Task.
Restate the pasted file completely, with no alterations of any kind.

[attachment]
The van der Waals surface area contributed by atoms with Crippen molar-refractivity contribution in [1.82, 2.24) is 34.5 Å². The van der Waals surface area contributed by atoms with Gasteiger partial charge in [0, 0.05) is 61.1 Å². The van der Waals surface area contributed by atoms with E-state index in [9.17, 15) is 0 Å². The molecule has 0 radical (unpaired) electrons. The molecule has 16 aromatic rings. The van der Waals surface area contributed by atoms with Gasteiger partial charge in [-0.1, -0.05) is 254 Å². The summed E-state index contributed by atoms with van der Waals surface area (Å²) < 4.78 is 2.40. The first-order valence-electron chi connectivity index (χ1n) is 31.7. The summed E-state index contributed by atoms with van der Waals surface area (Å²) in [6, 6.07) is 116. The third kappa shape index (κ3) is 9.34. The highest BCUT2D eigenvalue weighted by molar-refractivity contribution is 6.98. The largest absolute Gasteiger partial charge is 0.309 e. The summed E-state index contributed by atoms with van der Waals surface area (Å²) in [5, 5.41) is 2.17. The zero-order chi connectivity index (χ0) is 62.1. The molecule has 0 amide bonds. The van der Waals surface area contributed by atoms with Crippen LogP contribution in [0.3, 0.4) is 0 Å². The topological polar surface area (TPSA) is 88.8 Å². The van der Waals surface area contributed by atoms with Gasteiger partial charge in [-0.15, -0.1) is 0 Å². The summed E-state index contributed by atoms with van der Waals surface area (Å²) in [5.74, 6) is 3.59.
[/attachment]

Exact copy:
The van der Waals surface area contributed by atoms with Crippen molar-refractivity contribution in [1.82, 2.24) is 34.5 Å². The van der Waals surface area contributed by atoms with Gasteiger partial charge in [0, 0.05) is 61.1 Å². The van der Waals surface area contributed by atoms with E-state index in [9.17, 15) is 0 Å². The molecule has 0 radical (unpaired) electrons. The molecule has 16 aromatic rings. The van der Waals surface area contributed by atoms with Gasteiger partial charge in [-0.1, -0.05) is 254 Å². The summed E-state index contributed by atoms with van der Waals surface area (Å²) < 4.78 is 2.40. The first-order valence-electron chi connectivity index (χ1n) is 31.7. The summed E-state index contributed by atoms with van der Waals surface area (Å²) in [6, 6.07) is 116. The third kappa shape index (κ3) is 9.34. The highest BCUT2D eigenvalue weighted by molar-refractivity contribution is 6.98. The largest absolute Gasteiger partial charge is 0.309 e. The summed E-state index contributed by atoms with van der Waals surface area (Å²) in [5, 5.41) is 2.17. The zero-order chi connectivity index (χ0) is 62.1. The molecule has 0 amide bonds. The van der Waals surface area contributed by atoms with Crippen LogP contribution in [0.3, 0.4) is 0 Å². The topological polar surface area (TPSA) is 88.8 Å². The van der Waals surface area contributed by atoms with Gasteiger partial charge in [-0.15, -0.1) is 0 Å². The summed E-state index contributed by atoms with van der Waals surface area (Å²) in [5.74, 6) is 3.59.